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Securities lending is critical to enhance the optimal functioning of securities markets by adding liquidity and to support trading activities and strategies in all major markets.


Securities lending adds liquidity and efficiency to the securities markets and supports trading activities and strategies in all major markets. Securities lending provides lenders (such as pension and other institutional funds) with low risk yield enhancement, while enabling borrowers (such as stockbrokers or hedge fund managers) to cover failed or short sale trades, hedge risks and conduct arbitrage in the market.


Securities lending is an investment strategy in which investors make short-term loans of securities in their portfolios for a fee. Lenders engage in securities lending to generate revenues and are thereby able to earn an incremental return on their portfolios.

From the perspective of a pension or institutional fund (the lender), there are two critical components: (1) the loaning of a security to an institutional counterparty (the borrower) in exchange for cash collateral and a fee and, (2) the investment of the cash collateral.

The asset owner or lender can elect to enter a transaction in which it lends shares to a borrower. The borrower may be motivated to take a position in the security in order to cover a trade, add liquidity to an inventory or sell short the position. In exchange, the asset owner or the lender receives cash collateral in excess of the market value of the equities lent. The asset owner or lender will reinvest the cash collateral to produce further income. Thus, securities lending can be an additional source of additional revenue to the asset owner or lender.


  • Is crucial to the optimal functioning of the securities markets in South Africa;
  • Increases market liquidity in tightly held equities and bonds, reducing the costs of adjusting portfolio holdings;
  • Is crucial to the optimal functioning of the listed and Over-The-Counter (OTC) derivatives markets in South Africa;
  • Provides borrowers and lenders with effective hedging techniques against market downturns;
  • Enables arbitrage strategies that ensures that futures and cash prices on the JSE move in tandem;
  • Facilitates effective and efficient settlement of equities and bonds through Strate;
  • Enables additional revenue by way of fees paid to the asset owner or lender.


Each securities lending transaction requires a lender and a borrower. In addition, the securities lending transaction involve one or more intermediaries or facilitators, often acting as agent for the lender or borrower or as principal.


  • Pension and institutional funds;
  • Investment managers;
  • Banks;
  • Life Insurance companies.


  • Prime brokers;
  • Hedge funds;
  • Stockbrokers;
  • Banks.


  • Agent banks (such as Standard Bank, FirstRand, ABSA, Nedbank, Investec etc);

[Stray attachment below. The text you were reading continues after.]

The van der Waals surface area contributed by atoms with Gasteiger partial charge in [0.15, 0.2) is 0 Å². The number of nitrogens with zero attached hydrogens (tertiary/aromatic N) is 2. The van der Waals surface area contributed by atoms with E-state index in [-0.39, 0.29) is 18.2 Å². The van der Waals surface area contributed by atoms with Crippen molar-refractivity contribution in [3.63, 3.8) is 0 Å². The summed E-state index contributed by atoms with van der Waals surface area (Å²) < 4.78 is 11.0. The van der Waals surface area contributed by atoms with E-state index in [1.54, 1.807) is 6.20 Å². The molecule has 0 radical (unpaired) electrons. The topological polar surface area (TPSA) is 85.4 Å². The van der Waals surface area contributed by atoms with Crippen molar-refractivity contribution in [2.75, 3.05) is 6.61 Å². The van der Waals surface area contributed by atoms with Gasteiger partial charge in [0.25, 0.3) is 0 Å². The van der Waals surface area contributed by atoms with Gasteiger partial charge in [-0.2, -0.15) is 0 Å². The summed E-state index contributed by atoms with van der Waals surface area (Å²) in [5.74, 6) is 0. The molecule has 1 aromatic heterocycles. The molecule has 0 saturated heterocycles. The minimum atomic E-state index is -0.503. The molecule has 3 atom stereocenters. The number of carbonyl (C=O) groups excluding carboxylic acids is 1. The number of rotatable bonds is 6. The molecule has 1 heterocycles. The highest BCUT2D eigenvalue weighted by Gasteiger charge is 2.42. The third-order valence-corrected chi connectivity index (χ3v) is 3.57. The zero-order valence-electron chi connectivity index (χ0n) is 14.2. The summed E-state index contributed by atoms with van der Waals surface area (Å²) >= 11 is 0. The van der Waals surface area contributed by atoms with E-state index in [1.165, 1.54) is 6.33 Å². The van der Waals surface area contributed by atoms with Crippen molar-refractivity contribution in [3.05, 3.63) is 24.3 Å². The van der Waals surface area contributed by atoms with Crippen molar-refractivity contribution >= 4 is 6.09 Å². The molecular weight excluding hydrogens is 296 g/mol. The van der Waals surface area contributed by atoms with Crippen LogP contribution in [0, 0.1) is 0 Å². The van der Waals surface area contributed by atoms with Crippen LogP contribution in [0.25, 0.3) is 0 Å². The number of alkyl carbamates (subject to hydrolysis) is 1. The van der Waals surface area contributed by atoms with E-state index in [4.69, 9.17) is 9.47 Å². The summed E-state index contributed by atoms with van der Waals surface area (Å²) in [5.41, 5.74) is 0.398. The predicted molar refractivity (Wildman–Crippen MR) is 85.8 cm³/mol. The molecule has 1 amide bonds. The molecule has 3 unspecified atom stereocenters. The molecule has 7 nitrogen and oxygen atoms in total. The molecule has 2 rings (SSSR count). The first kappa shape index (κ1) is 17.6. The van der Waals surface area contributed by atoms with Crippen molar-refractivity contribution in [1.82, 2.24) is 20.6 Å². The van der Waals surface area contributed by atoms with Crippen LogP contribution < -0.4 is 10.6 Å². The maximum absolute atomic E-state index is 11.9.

• Agent investment managers and Life Insurance companies (such as Sanlam, Old Mutual, Metropolitan);
  • Agent stockbrokers (such as Macquarie Securities South Africa).


The collateral provided generally must have a greater value than the value of the loan. Loans are marked-to-market on a daily basis to value the loan on current overnight prices and top-up collateral may be called for (or excess collateral may be returned). The lender returns the borrower’s collateral on return of the loaned securities by the borrower. All methods of taking and providing collateral are approved by the credit committee and risk committee of each lender (or agent thereof) on a client-by-client basis.

Collateral typically consists of one or more of the following:

  • Cash;
  • Bonds or other debt instruments;
  • Equity securities.


The asset owner or lender will face two principal sources of risk in securities lending transactions: (1) the risk that the borrower will not be able to return the loaned securities in a timely manner due to illiquidity in the market or borrower default and, (2) the risk associated with investment of the collateral. Fortunately, there are measures to mitigate these risks, namely over-collateralization of the lent securities, stringent counterparty due diligence, and conservative collateral investment policies.

Because of the collateral requirement, securities lending has generally been viewed as an activity with little risk to the asset owner or lender. Nonetheless, in 2008, many offshore asset owner or lenders experienced significant losses related to their securities lending activities. These losses occurred because of significant declines in the value of the securities purchased with the cash collateral, and not from the practice of securities lending activities itself.


The Johannesburg Stock Exchange (JSE), Financial Services Board (FSB), South African Reserve Bank (SARB) and the South African Securities Lending Association (SASLA) all agree that securities lending adds liquidity and efficiency to the securities markets and supports trading activities and strategies in all major markets.

If the risks to the asset owners or lenders are managed properly by prudent collateral management, securities lending offers asset owners or lenders low risk yield enhancement to their portfolios while assisting the securities markets to operate optimally.

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